Any other evidence to back up for theory?

      You'll note of course that it was René Lévesque who led the way in cleaning up the financing of political parties.

    • what an ignorant statement

      it was the anglophones and allophones that voted Mayor Tremblay and his corrupt party into power in Montreal. Francophohones largely voted for other parties like Louise Harel's. The francopphone media quipped that the anglophones would prefer to have the mafia in government rather than a separatist.

      Likewise, it is the anglophone and allophone block vote that keeps Charest and his corrupt Liberals in power. Francophones voted for other parties like the PQ or ADQ or Quebec solidaire.

      You can shove your theory that francophones tolerate more corruption than anglophones. If the anglophones really want less corruption in Quebec, they would vote for the PQ and for the independence of Quebec. The PQ had proven to be an excelent party under René Lévesque and under Lucien Bouchard and would continue to be an excellent party under Marois.

    • They don't tolerate more than Anglo's quite the opposite . They draw it out in the open like now, why do you think that their present administration is so unpopular? , majority of french citizen are mad! What'ss allot more scary is when Canadians in other province try to do the same , they are muffled, made quite shut down. Try the scandal of the liberal of Jean Chrétien, ( that was funny trying to make this one stick to Quebec , hey i didn't know Ottawa moved from Ontario to Quebec, any way). good that theses fellows push to reform, to adress real problems. Mccleans should start looking in our own back yard . They look less like ''gossop from the inquirer''.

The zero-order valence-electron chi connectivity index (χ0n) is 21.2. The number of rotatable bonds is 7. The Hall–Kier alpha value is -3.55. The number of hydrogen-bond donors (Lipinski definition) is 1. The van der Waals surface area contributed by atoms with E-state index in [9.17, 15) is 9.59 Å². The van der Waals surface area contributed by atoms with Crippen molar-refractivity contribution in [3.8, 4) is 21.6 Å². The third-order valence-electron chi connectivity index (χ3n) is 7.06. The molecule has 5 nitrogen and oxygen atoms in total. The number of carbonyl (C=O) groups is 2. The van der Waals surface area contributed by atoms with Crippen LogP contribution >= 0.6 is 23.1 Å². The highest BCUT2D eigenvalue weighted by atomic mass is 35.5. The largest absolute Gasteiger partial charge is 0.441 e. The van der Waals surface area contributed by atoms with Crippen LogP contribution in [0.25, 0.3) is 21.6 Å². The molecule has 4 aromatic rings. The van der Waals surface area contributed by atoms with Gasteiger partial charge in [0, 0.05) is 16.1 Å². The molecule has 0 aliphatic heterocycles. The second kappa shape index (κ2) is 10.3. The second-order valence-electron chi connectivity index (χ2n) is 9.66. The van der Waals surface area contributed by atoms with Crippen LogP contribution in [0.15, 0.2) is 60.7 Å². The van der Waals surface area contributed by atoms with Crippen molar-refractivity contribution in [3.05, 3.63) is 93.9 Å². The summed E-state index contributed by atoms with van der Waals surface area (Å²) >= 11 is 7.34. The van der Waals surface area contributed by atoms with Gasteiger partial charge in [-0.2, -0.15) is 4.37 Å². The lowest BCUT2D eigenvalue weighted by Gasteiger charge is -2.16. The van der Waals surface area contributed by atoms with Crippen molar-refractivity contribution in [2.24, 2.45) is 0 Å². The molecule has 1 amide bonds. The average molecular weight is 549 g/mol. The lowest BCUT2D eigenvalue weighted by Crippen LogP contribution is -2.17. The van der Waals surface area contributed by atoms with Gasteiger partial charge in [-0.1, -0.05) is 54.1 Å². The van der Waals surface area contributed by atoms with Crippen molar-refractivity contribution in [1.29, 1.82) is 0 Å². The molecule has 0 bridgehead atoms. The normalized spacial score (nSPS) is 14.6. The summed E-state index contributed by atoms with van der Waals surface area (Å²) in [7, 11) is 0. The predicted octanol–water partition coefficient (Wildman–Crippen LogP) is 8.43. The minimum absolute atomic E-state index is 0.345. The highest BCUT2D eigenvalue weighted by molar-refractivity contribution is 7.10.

2. Given Quebec's other choices, it'll be Charest and the Liberals again.

  3. Sorry to interrupt, Phillipe, but what exactly does this have to do with the census? :)

    • I mean, would it kill you to do a post that has actual relevance to Canadians? Not on minor curiosities regarding who might actually be making decisions in Quebec following the next election, but on the quality of census information that the government will have available to it? Can we please look at the big picture here?

      • Yes, I'm sure Canadians will barely notice if the separatists regain power in Quebec in 2012 or 2013. By then they'll be far more preoccupied with the impending doomsday: January 30, 2015.

        On that dread day, the inaccurate data from the 2011 census will released, triggering the collapse of our society as the government, deprived of vital data, thrashes around blindly and destroys itself.

        • You mean…the world doesn't end in 2012?

          • Nope. Not unless you're a devout Mayan, in which case you'll be raptured.

          • Kay, just wanted to be sure. LOL

          • Thanks for reminding us. I'd forgotten about the Mayan calendar. I thought she was referring to the pending Conservative majority government in the general election of 2012.

        • For someone with name like critical reasoning you fail to live up to it when commenting on the census issue.
          I don't think anyone that should be taken seriously has claimed that it'll be the end of society as we know it because of the scrapping of the long form.

          • Avez-vous le sens de l'humour?

            Click on my name and check out my recent comment history if you're interested to know what I think about the census issue. I'm opposed to Clement's changes, and I've said so many times.

  4. The polls shouldn't be a surprise.

    Liberals are tanking in both Federal and provincial jurisdictions. That's what happens when you become a party of gimmicks, run by a bunch of people that seek only power, and not sound policy.

    • The only thing that isn't surprising is people incapable of formulating a coherent political opinion claiming they understand the inner workings of a group of people that encompasses individuals from coas-to-coast.

  5. They do not even need to threaten people to get those data…